17 blocks **
by Davy Rothbart
American documentary, 1 h 38
In the early years, when he visited the Sanfords and left his camcorder in the hands of the youngest son, Davy Rothbart did not release his images to the general public. Then, after ten years, what he filmed there struck him. So much so that turning it into a documentary has become obvious. In 17 blocks, Davy Rothbart exposes twenty years of the life of an African-American family in a poor neighborhood of Washington DC, its joys but above all its tragedies.
Despite the love that radiates through the Sanfords home, violence is everywhere in their lives. Conjugal, sexual, physical even murderous, it is above all social. Exposed by a sensitive and intimate realization, each member of the family is a character in his own right, with his personality, his struggles and his evolution. Cheryl, Smurf, Denice, Emmanuel and the others fight, each in their own way, against the determinisms that try to bring poverty and gloom down on them.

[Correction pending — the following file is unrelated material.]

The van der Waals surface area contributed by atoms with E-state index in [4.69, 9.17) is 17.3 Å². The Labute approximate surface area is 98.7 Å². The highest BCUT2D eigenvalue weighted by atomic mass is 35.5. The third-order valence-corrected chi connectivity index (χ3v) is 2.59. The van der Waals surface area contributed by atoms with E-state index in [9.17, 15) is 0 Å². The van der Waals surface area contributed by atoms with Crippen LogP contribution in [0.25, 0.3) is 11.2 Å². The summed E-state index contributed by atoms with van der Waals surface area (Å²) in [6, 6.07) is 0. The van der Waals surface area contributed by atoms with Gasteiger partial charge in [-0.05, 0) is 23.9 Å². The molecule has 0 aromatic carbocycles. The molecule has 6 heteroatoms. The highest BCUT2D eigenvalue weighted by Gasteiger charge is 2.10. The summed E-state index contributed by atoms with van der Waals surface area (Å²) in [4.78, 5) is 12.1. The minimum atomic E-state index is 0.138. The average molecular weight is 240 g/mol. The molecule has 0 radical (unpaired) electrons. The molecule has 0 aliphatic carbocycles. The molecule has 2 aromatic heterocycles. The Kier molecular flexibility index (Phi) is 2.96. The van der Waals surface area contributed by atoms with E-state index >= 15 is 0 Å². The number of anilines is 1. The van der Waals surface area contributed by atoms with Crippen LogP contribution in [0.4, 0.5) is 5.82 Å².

Systemic poverty and racism
Chronicle of a family, 17 blocks also chronicles a working-class neighborhood and, through it, chronicles the condition of blacks in the United States. During the few years he lived there, Davy Rothbart was one of the only white people in the ghetto where he toured. The film resonates with the movement “Black lives matter”, which intends to denounce systemic racism in the United States. While it is only 17 blocks away From the Capitol, the district concentrates a large part of the hundred homicides that occur each year in the city, to the point that T-shirt shops specialize in tributes to young people killed in the shootings.
Drugs, their trafficking and their consequences run through everyone’s life. That of Cheryl, heavily dependent for most of her life, on her eldest son, dealer or younger, who keeps away from it but who is despite everything the first victim. The film does not just show poverty, it gives a sociological overview by showing the trajectories followed by its characters, inevitably overtaken by their conditions of existence and the tragedies they cause.